Moonshine Energy Policy
But of course, if you can persuade the government dragoon customers for you, it might seem to work.
Nov. 19 (Bloomberg) -- Ethanol, the centerpiece of President George W. Bush’s plan to wean the U.S. from oil, is 2007’s worst energy investment.But if the moonshine fuel can’t hack it in the market, there is always politics.
The corn-based fuel tumbled 57 percent from last year’s record of $4.33 a gallon and drove crop prices to a 10-year high. Production in the U.S. tripled after Morgan Stanley, hedge fund firm D.E. Shaw & Co. and venture capitalist Vinod Khosla helped finance a building boom.
Even worse for investors and the Bush administration, energy experts contend ethanol isn’t reducing oil demand. Scientists at Cornell University say making the fuel uses more energy than it creates, while the National Research Council warns ethanol production threatens scarce water supplies.
As oil nears $100 a barrel, ethanol markets are so depressed that distilleries are shutting from Iowa to Germany. An investor who put $10 million into ethanol on Dec. 31 now has $7.5 million, a loss of 25 percent. Florida and Georgia have banned sales during the summer, when the fuel may evaporate and create smog.
“I don’t anticipate any sort of immediate rebound,” says Barry Frazier, the 50-year-old president of Center Ethanol LLC in suburban St. Louis. “It’s going to take 12 to 24 months before the market is able to absorb the large amount of new capacity.”
The federal government has 20 separate laws and incentives to boost ethanol use, and 49 states offer additional subsidies and supports, according to the Energy Department in Washington.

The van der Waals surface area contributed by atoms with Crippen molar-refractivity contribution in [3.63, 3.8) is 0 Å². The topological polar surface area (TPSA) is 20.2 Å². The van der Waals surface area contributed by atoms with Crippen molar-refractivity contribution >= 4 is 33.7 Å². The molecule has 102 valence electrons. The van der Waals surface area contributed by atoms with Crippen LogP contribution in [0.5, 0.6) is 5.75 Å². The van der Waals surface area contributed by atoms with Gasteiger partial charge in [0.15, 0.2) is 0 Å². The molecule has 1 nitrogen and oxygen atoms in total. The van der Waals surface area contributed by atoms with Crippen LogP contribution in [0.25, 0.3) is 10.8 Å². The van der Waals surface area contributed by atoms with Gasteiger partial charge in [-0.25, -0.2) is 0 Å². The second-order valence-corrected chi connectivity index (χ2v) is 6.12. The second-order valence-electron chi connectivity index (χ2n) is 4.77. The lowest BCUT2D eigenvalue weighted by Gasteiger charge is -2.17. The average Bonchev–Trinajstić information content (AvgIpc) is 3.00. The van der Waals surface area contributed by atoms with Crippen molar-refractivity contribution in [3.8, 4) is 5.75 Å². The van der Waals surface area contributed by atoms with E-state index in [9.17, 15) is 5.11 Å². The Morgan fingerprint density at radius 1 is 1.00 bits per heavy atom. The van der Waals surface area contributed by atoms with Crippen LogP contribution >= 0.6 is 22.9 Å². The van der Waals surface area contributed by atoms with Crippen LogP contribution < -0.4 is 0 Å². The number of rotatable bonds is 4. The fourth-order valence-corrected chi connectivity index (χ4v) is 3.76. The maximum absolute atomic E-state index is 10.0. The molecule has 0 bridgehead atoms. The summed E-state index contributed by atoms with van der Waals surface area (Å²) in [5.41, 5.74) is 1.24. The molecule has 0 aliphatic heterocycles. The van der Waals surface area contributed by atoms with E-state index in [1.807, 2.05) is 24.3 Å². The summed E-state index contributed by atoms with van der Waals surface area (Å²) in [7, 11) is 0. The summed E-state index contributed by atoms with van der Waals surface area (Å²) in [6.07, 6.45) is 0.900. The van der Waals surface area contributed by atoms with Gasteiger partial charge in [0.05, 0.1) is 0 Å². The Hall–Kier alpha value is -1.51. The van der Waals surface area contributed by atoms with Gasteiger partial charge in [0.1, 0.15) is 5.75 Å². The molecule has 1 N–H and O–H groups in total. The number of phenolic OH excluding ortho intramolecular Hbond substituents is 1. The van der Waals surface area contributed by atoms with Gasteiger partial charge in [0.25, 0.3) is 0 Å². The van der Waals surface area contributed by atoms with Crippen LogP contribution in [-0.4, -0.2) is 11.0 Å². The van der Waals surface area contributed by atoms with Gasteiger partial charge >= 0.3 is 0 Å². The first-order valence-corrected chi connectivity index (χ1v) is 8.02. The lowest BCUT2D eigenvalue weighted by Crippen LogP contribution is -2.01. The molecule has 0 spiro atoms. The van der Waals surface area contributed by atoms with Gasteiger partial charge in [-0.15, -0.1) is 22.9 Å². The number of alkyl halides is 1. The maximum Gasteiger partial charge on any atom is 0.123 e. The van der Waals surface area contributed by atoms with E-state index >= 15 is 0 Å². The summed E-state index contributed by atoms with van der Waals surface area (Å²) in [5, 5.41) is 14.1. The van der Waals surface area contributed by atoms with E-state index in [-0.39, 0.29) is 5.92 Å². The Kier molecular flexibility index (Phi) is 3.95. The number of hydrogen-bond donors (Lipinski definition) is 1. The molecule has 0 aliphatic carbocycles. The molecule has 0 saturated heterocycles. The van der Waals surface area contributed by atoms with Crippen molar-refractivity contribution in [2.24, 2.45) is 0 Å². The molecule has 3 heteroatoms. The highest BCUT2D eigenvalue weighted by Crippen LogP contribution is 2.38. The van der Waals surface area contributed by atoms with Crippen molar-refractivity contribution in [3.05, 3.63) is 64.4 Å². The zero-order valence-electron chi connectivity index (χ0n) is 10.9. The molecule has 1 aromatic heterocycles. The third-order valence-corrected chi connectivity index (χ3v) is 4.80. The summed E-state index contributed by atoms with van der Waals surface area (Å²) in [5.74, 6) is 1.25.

Scientists question the wisdom of using ethanol. Stanford University researchers say ethanol, originally added to gasoline in the 1970s to reduce tailpipe emissions, does nothing to improve the environment.
“It takes more energy to produce ethanol than it actually gives off,” says David Pimentel, a Cornell University professor who has studied production of the fuel for two decades.
Ethanol is a form of alcohol indistinguishable from moonshine that’s created by fermenting and distilling the starches from corn, sugar, wheat and other crops. Harvesting, crushing, fermenting and distilling corn requires 29 percent more energy than ethanol produces, says Pimentel, a professor of ecology and agriculture.
U.S. distillers’ best hope for a recovery rests with attempts by farm-state lawmakers to increase the amount of ethanol in gasoline, Berg says.Translation: windfall profits for farmers, while consumers -- and especially poor consumers -- get hit hard.
Democratic leaders in the House of Representatives and Senate are negotiating on whether a final energy bill should include a Senate plan to increase the so-called renewable fuels mandate to 36 billion gallons a year, more than five times the amount produced now by all 131 U.S. mills.
“Long-term prospects for the industry depend very much on whether a new energy bill requires higher blending targets,” Berg says. “Any increase in the mandate would give a psychological lift to the ethanol market.”
Almost one-quarter of the $33.8 billion corn crop is devoted to ethanol, causing food companies to raise prices for tortillas, meat and soda-pop made from corn-based ingredients. Land prices climbed 13 percent in the central U.S. during the second quarter, the biggest increase in at least 27 years, according to the Federal Reserve Bank of Kansas City.